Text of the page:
What is 5G? Countries unite to avoid confusion

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What is 5G? Countries unite to avoid confusion

Korea and the EU have joined forces on 5G research, hoping to speed up standardisation for next-gen mobile broadband networks.

The pair have agreed to work with mobile industry firms on developing the next-gen networks, as well as a definition of what 5G actually is, to avoid it becoming a confusing marketing term with little real-world meaning.

By 2015 they hope to have reached a global agreement on a broad definition of what 5G is and when it will start to arrive.

The project will also work on harmonising radio spectrum to "ensure global interoperability" on devices.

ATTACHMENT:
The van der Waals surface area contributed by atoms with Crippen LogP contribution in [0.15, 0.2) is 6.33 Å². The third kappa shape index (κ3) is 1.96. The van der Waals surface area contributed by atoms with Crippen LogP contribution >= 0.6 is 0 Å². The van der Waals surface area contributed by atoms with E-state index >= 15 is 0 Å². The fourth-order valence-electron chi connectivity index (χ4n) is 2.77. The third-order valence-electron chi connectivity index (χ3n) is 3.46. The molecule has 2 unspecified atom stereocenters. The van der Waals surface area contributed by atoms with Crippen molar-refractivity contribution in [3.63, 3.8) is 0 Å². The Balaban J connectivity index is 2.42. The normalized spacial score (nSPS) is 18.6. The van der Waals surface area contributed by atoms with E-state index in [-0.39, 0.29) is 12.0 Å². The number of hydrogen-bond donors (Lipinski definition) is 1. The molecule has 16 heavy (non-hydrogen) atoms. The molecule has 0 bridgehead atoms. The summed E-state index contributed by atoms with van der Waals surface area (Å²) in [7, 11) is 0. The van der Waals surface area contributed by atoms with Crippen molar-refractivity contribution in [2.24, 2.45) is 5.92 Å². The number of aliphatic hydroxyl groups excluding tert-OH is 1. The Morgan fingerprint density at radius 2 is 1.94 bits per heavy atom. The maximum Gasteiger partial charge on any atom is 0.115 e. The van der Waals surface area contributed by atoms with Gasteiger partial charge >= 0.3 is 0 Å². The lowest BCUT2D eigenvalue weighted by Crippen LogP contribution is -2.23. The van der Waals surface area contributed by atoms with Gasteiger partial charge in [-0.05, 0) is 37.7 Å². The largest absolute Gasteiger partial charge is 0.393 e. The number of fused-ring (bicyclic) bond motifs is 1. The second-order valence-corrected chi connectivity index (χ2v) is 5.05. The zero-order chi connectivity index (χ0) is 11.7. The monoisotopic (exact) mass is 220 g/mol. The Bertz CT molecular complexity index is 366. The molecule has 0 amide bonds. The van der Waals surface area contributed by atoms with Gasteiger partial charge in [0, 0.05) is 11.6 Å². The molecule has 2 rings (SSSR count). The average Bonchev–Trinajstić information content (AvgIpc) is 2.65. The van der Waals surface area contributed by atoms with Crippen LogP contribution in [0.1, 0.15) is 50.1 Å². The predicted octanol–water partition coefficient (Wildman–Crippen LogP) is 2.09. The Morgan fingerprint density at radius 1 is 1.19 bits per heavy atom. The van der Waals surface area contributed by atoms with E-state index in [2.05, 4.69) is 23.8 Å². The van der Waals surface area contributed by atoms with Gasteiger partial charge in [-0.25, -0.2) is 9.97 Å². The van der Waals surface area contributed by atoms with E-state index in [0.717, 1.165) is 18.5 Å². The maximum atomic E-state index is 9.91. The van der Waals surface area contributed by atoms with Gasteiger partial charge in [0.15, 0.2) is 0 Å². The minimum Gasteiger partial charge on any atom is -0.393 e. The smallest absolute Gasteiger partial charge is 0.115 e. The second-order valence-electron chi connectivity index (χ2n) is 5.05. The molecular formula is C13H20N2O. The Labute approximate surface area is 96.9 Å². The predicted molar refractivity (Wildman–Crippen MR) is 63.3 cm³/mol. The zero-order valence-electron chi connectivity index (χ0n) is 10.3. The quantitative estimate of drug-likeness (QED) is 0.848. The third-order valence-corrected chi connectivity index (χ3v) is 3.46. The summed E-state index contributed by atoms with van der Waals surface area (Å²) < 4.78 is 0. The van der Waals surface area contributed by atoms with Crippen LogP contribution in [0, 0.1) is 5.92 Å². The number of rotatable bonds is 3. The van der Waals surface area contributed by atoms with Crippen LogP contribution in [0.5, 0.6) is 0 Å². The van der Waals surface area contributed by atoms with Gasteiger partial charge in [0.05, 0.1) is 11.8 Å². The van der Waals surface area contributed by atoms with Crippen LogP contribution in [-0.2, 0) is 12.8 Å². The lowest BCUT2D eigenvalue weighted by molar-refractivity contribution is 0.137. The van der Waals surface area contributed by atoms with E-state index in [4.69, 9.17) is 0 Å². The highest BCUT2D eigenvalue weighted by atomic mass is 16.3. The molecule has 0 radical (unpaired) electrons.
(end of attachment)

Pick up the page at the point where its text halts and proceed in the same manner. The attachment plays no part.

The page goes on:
"This is the first time ever that public authorities have joined together in this way, with the support of private industry, to push forward the process of standardisation," said European Commission vice-president Neelie Kroes.

5G remains years off: the first EU-Korea research projects will kick-off in 2016. Korean firm Samsung has promised it will arrive by 2020, and a 5G testbed already exists at the University of Surrey.

This article originally appeared at pcpro.co.uk

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